ITW M. Philippe Lévêque, Managing Director of CARE France
CARE was created in 1945 to help the European populations devastated by the Second World War. More than 100 million parcels containing food, but also clothes and medicine, were shipped to Europe by American citizens. Following that action, CARE continued to help victims of natural catastrophes and conflicts. The association subsequently enlarged its field of action by conducting development programs. Over the years, people’s investments enabled the building of a humanitarian solidarity network of 14 member countries intervening in 90 countries. In 2014, 72 million people directly benefited from CARE’s support.
CARE particularly pays attention to the condition of women, the first victims of poverty throughout the world. What main actions were carried out concerning this?
Indeed, in developing countries, women are more exposed to poverty. And yet, they play a crucial role in the improvement of life conditions in the poorest communities. Throughout its projects, CARE supports the empowerment of these women by notably implanting Village Associations of Savings and Credit within these communities. These associations are groups of 10 to 20 people, mainly women, who decide to place all their savings in one fund, from which members can borrow.
The Planchettes Sale is a charity drive organised by OLOW in aid of CARE France. How did you welcome this proposition?
I was touched by Olow’s act of solidarity, and I think it’s very motivating for our staff to know they are encouraged by young entrepreneurs. I am optimistic when I see that the companies of today who are building our future feel concerned by the populations that are suffering beyond their borders, and I can only salute their commitment.
How do you perceive the arts’ impact in NGOs?
Solidarity is a human value and can be expressed in a multitude of ways. As an association, we wish to raise awareness about our actions to the larger public, and art is a universal means of communication.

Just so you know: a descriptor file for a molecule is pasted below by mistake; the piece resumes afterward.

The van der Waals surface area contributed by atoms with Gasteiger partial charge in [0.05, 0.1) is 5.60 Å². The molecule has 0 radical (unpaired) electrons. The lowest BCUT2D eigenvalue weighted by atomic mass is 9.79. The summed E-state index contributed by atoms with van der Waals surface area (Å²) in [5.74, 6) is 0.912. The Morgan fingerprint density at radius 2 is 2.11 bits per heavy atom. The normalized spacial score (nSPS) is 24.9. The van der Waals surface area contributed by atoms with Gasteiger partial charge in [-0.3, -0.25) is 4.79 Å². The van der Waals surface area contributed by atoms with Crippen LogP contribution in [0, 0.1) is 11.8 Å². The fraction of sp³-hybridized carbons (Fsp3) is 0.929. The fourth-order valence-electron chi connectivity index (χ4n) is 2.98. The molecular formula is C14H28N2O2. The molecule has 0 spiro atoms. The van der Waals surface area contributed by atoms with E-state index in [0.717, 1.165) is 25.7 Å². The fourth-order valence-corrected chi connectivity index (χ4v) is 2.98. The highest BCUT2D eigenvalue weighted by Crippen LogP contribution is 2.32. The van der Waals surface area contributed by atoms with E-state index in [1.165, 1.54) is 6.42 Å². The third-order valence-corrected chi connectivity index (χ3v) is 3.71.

On 19th September 2015, you launched the project “Le Climat au Pied du Mur”, a collaboration with many different artists. Can you tell us more about it?
Our team at the Climate Change division collaborated with five street artists to showcase climate change issues on the walls of the 19th arrondissement in Paris. The aim of these frescoes is to push Parisians to question themselves and debate in the heart of the city. This action was designed within the framework of the United Nations conference on climate change (COP21).
Many people hesitate to donate because they do not know where their money would go. How can CARE reassure their donors?
The money collected enables CARE to finance a great deal of actions that are not, or barely, financed by public authorities. It also enables us to increase our ability to react to emergencies. In 2014, 86,5% of our funds was spent on the development of our programs.
Every year, the European Union audits a few of our projects and we have always passed these demanding procedures successfully. The European Union, the French, British and American governments, as well ass the United Nations place their trust in us.
CARE France is also approved by the Comité de la charte du don en confiance, a non-profit organisation which, for more than 20 years now, has been in charge of controlling organizations soliciting donations from the public. Finally, our annual accounts are certified yearly by an independent statutory auditor.